• Thomas Amon, who landed in Virginia in 1701
  • Hans Ulrich Amon, who landed in Pennsylvania in 1735
  • Ernest Amon, who landed in Philadelphia, Pennsylvania in 1743
  • Hans Jerg Amon, who arrived in Pennsylvania in 1743
  • Jacco Amon, who arrived in Mobile, Ala in 1764

Amon Settlers in United States in the 19th Century

  • Robert Amon, who arrived in Allegany (Allegheny) County, Pennsylvania in 1813
  • Nicholas Amon, who landed in Allegany (Allegheny) County, Pennsylvania in 1844
  • Emil Amon, who arrived in New York, NY in 1850
  • Johann Amon, who landed in New York, NY in 1850
  • Martin Amon, who arrived in New York, NY in 1850

Amon Settlers in Canada in the 18th Century

  • Mr. Laurence Amon U.E., United Empire Loyalist who settled in Eastern District, Upper Canada c. 1783 [3]CITATION[CLOSE]
    Rubincam, Milton. The Old United Empire Loyalists List. Genealogical Publishing Co., Inc, 1976. (Originally published as; United Empire Loyalists. The Centennial of the Settlement of Upper Canada. Rose Publishing Company, 1885.) ISBN 0-8063-0331-X
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  • Christopher Arthur "Chris" Amon MBE (1943-2016), New Zealand motor racing driver
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The motto was originally a war cry or slogan. Mottoes first began to be shown with arms in the 14th and 15th centuries, but were not in general use until the 17th century. Thus the oldest coats of arms generally do not include a motto. Mottoes seldom form part of the grant of arms: Under most heraldic authorities, a motto is an optional component of the coat of arms, and can be added to or changed at will; many families have chosen not to display a motto.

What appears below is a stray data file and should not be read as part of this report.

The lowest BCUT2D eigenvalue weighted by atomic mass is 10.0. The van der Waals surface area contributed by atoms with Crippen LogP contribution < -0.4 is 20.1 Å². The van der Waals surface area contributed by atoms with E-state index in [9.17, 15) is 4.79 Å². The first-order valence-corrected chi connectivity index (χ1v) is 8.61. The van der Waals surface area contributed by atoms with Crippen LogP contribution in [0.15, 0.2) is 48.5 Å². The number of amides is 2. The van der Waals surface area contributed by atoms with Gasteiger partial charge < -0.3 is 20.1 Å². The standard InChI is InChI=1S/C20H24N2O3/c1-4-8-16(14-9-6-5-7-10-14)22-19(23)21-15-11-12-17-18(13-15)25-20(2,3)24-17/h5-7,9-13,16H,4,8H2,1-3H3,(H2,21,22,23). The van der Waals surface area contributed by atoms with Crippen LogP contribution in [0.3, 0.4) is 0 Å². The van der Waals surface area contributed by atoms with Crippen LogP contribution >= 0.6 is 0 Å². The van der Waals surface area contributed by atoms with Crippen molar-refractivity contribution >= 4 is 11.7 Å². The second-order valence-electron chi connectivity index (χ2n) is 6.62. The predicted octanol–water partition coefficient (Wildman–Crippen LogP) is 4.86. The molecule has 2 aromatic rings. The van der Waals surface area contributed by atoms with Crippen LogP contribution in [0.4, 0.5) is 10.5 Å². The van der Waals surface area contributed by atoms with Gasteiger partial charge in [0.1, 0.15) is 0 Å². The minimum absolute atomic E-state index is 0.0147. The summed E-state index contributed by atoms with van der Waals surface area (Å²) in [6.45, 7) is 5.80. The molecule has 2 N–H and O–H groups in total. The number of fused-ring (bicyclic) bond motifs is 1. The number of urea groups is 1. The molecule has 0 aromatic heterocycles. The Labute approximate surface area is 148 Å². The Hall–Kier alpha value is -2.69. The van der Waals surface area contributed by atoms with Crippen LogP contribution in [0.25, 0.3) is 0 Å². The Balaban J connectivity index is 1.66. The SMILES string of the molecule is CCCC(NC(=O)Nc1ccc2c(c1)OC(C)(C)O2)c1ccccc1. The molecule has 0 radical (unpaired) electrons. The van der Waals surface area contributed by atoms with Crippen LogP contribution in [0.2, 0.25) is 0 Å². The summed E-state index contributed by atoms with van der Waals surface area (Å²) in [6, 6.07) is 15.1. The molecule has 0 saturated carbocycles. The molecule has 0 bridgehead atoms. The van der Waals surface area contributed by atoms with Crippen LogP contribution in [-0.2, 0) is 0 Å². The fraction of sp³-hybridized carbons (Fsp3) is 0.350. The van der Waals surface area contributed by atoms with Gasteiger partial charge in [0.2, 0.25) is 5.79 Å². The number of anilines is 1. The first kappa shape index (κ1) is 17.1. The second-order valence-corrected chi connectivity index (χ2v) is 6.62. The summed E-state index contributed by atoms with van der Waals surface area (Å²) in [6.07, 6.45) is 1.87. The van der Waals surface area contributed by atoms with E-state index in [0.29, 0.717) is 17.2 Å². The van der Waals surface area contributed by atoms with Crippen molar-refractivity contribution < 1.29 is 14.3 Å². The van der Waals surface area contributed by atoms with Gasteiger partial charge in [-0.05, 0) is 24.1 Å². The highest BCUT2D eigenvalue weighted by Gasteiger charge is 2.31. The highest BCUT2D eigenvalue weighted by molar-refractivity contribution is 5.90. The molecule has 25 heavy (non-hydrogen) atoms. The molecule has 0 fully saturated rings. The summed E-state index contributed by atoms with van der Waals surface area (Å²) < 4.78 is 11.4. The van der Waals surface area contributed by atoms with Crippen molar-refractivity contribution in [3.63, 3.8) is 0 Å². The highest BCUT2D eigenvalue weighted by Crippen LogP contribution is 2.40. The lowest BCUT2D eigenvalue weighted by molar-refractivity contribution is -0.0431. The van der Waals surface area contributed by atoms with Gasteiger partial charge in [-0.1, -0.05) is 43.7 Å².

Motto: Per tot discrimina verun
Motto Translation: Through so many dangers

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Citations



  1. ^ Burke, John Bernard, The Roll of Battle Abbey. London: Edward Churton, 26, Holles Street, 1848, Print.
  2. ^ Lewis, Samuel, A Topographical Dictionary of England. Institute of Historical Research, 1848, Print.
  3. ^ Rubincam, Milton. The Old United Empire Loyalists List. Genealogical Publishing Co., Inc, 1976. (Originally published as; United Empire Loyalists. The Centennial of the Settlement of Upper Canada. Rose Publishing Company, 1885.) ISBN 0-8063-0331-X

Other References

  1. Bardsley, C.W. A Dictionary of English and Welsh Surnames: With Special American Instances. Wiltshire: Heraldry Today, 1901. Print. (ISBN 0-900455-44-6).
  2. Burke, Sir Bernard. Genealogical and Heraldic History of the Peerage and Baronetage, The Privy Council, Knightage and Compainonage. London: Burke Publishing, 1921. Print.
  3. Holt, J.C. Ed. Domesday Studies. Woodbridge: Boydell, 1987. Print. (ISBN 0-85115-477-8).
  4. Innes, Thomas and Learney. The Tartans of the Clans and Families of Scotland 1st Edition. Edinburgh: W & A. K. Johnston Limited, 1938. Print.
  5. Burke, Sir Bernard. Burke's Genealogical and Heraldic History of the Landed Gentry: Including American Families with British Ancestry. (2 Volumes). London: Burke Publishing, 1939. Print.
  6. Skordas, Guest. Ed. The Early Settlers of Maryland an Index to Names or Immigrants Complied from Records of Land Patents 1633-1680 in the Hall of Records Annapolis, Maryland. Baltimore: Genealogical Publishing, 1968. Print.
  7. Magnusson, Magnus. Chambers Biographical Dictionary 5th edition. Edinburgh: W & R Chambers, 1990. Print.
  8. Browning, Charles H. Americans of Royal Descent. Baltimore: Genealogical Publishing. Print.
  9. Mills, A.D. Dictionary of English Place-Names. Oxford: Oxford University Press, 1991. Print. (ISBN 0-19-869156-4).
  10. Ingram, Rev. James. Translator Anglo-Saxon Chronicle 1823. Print.
  11. ...

The Amon Family Crest was acquired from the Houseofnames.com archives. The Amon Family Crest was drawn according to heraldic standards based on published blazons. We generally include the oldest published family crest once associated with each surname.

This page was last modified on 8 August 2016 at 08:48.